The Ice in My Backyard: Place-based Science Curriculum and Sea Ice Field Trip
Since 2015, teachers at Eben Hopson Middle School in Utqiaġvik (formerly Barrow), Alaska have collaborated with scientists and local Iñupiaq hunters and sea ice experts to bring more relevant and accessible lessons into 8th grade science classrooms through the development of a sea ice-focused curriculum.
The community of Utqiaġvik is located at the northernmost point of the United States on the shores of the Arctic Ocean. For eight months of the year, sea ice is the dominant feature of the local environment and one that impacts every aspect of the traditional Iñupiaq subsistence way of life. Intimate knowledge of the timing, condition, stability, and safety of the ice is crucial to the livelihood of the Iñupiaq community and thus is valued information passed down through the generations. Utqiaġvik has for decades also been the focus of and a logistical base for Arctic researchers. The long history of academic research in the region and the far longer and richer body of Iñupiaq traditional knowledge of the local environment together create an extraordinary opportunity for engaging students through lessons and examples that teach core science goals while enriching students’ knowledge of and appreciation for the culture and environment in which they live.
The 8th grade sea ice curriculum culminates in a field trip onto the sea ice to observe, measure, sample, and learn about the ice environment from local Iñupiaq experts and researchers. During the field trip, students take part in traditional hunting activities including breaking trail, safely navigating over sea ice, building shelters with ice blocks, and visiting the open water at the ice edge. They learn about key subsistence animals and listen to whales and seals calling under the ice through a hydrophone. Classroom lessons are brought to life in the field. For example, by measuring snow density as it applies to the importance of selecting good snow slabs for a shelter or measuring the temperature along an ice core to determine the most likely place in the ice to find microscopic plants and animals that are so important to the marine food web.
Applying classroom lessons to real life situations is the goal of the field trip. However, over and over students have expressed their appreciation for the opportunity to simply be on the ice, some for the very first time, allowing them to become more familiar with and comfortable on the ice in their ‘backyard’.
Community Partners - Iñupiaq sea ice experts and field guides
Billy Adams and Craig George, NSB Department of Wildlife Management, Utqiaġvik, AK
On-ice field trip support:
Qaiyaan Harcharek, NSB-DWM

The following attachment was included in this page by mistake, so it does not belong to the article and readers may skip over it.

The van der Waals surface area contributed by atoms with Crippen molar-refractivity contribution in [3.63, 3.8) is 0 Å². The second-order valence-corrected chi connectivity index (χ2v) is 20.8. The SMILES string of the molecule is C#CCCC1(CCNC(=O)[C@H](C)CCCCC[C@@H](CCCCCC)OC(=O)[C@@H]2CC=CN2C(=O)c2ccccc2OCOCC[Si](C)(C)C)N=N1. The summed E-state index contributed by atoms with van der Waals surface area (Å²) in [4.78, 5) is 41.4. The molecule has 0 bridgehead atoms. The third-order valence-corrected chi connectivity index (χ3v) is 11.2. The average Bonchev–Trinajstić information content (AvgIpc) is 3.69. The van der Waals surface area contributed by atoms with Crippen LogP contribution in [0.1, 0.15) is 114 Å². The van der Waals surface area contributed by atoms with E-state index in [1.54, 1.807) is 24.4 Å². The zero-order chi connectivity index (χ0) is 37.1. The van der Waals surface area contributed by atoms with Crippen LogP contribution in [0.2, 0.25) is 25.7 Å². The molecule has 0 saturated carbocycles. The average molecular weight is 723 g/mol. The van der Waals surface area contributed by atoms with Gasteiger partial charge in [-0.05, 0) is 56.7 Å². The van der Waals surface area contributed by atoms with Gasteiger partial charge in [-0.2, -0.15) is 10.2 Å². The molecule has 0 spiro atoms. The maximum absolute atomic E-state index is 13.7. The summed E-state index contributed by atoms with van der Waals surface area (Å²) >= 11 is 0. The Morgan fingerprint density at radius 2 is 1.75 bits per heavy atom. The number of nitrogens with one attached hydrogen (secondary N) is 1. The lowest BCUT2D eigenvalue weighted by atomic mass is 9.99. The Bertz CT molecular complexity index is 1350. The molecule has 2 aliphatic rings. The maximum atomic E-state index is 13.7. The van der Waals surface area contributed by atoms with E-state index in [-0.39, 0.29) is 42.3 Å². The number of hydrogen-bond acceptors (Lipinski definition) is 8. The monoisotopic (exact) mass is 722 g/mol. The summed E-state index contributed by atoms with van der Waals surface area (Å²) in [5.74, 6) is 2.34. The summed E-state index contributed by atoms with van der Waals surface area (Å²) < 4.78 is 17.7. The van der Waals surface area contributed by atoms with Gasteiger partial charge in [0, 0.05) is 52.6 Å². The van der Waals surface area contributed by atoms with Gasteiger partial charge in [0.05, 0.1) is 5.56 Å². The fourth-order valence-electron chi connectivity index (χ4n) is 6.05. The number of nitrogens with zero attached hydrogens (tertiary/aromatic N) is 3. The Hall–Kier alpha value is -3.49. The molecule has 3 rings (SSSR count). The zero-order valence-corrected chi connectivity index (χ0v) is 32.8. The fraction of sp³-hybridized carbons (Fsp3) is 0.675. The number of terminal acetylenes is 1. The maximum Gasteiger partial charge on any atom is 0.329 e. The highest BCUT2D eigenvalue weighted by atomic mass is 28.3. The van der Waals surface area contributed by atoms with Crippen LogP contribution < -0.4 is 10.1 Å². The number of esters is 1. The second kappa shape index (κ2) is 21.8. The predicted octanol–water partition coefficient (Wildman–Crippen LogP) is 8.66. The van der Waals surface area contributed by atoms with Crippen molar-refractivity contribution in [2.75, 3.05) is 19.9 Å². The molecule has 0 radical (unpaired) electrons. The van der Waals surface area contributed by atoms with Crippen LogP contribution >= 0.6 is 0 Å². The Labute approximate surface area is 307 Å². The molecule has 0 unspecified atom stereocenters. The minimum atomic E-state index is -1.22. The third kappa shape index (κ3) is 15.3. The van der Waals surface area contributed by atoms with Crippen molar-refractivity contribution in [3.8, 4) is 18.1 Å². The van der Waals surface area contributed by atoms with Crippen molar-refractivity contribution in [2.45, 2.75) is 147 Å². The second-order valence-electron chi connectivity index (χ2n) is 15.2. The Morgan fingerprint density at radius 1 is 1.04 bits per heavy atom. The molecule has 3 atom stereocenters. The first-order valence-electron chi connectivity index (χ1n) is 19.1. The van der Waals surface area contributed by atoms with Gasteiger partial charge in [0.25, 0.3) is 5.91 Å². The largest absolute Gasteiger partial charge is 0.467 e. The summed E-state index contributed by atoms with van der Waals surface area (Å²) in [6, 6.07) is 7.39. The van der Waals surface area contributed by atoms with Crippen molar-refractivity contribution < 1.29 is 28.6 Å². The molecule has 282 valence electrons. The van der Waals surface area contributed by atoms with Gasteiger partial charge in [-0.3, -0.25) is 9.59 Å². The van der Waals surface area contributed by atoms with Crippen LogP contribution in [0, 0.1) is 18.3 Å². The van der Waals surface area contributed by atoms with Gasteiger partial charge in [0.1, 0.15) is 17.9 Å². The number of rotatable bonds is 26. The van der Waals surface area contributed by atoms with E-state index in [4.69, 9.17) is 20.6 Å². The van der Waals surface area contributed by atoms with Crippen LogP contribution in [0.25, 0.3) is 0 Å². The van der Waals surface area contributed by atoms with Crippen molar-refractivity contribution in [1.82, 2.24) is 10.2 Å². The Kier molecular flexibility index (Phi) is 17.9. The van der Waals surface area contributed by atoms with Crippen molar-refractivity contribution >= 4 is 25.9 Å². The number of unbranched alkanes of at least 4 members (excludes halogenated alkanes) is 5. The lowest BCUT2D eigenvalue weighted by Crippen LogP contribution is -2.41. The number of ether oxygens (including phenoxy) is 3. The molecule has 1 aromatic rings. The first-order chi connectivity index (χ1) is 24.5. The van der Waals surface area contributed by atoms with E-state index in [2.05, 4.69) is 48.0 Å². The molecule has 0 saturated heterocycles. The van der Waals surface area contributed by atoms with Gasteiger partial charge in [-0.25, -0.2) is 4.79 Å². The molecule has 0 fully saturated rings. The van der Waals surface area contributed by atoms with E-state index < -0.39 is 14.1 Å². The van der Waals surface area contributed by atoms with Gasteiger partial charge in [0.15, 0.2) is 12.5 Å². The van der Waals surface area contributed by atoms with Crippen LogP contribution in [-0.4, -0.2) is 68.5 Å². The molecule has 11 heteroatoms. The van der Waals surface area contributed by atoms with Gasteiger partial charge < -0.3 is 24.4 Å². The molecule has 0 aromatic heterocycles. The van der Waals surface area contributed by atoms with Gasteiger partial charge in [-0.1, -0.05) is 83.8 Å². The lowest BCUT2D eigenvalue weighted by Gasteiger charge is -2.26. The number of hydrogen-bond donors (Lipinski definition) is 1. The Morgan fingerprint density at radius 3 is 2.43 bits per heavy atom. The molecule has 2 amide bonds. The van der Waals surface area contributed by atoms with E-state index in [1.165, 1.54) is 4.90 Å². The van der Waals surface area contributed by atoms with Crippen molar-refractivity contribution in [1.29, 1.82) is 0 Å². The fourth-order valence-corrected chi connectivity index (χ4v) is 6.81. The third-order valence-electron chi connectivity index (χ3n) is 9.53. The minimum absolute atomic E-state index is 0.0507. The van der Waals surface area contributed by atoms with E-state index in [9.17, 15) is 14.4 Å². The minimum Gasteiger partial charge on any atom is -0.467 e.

Brian Person, NSB-DWM
Mike Pederson, NSB-DWM
Dave Ramey, NSB-DWM
Bobby Sarren, NSB-DWM
Todd Sformo, NSB-DWM
Leandra de Sousa, NSB-DWM
Raphaela Stimmelmayr, NSB-DWM
Andrew Von Duyke, NSB-DWM
Kaare Erickson, UIC Science
Nagruk Harcharek, UIC Science
Richard Glenn, Arctic Slope Regional Corporation
Project status and milestones:
Two district approved science curriculum units:
Title: Sea Ice Structure
Description: This unit ties in molecular structures, thermal energy, and sea ice in order for students to gain a deep understanding of, and to be able to identify, the different types of sea ice. Students study the molecular structure of water. They then apply that knowledge to what happens to water molecules when you remove thermal energy and create ice. After they have a handle on the structure of fresh water ice, students apply that knowledge to how sea ice is formed at the molecular level under ideal conditions. Last, students then learn to identify the most common features and types of sea ice present around the coastal North Slope areas.
Title: Asking Questions About Climate Change
Description: This unit teaches students how to ask questions and research the topic of global climate change. Information, sources, and scientific data are changing each month and so the goal of this unit is to get students doing their own research and asking their own questions. While doing research, some instructional time should be spent on how to find a quality website for factual information, on how to identify or question misinformation, and how to search for sources that are at a level of understanding suitable for the individual student. Last, students will need to be guided to local examples, local sources, and local knowledge on the subjects of the cause of global climate change and potential local impacts.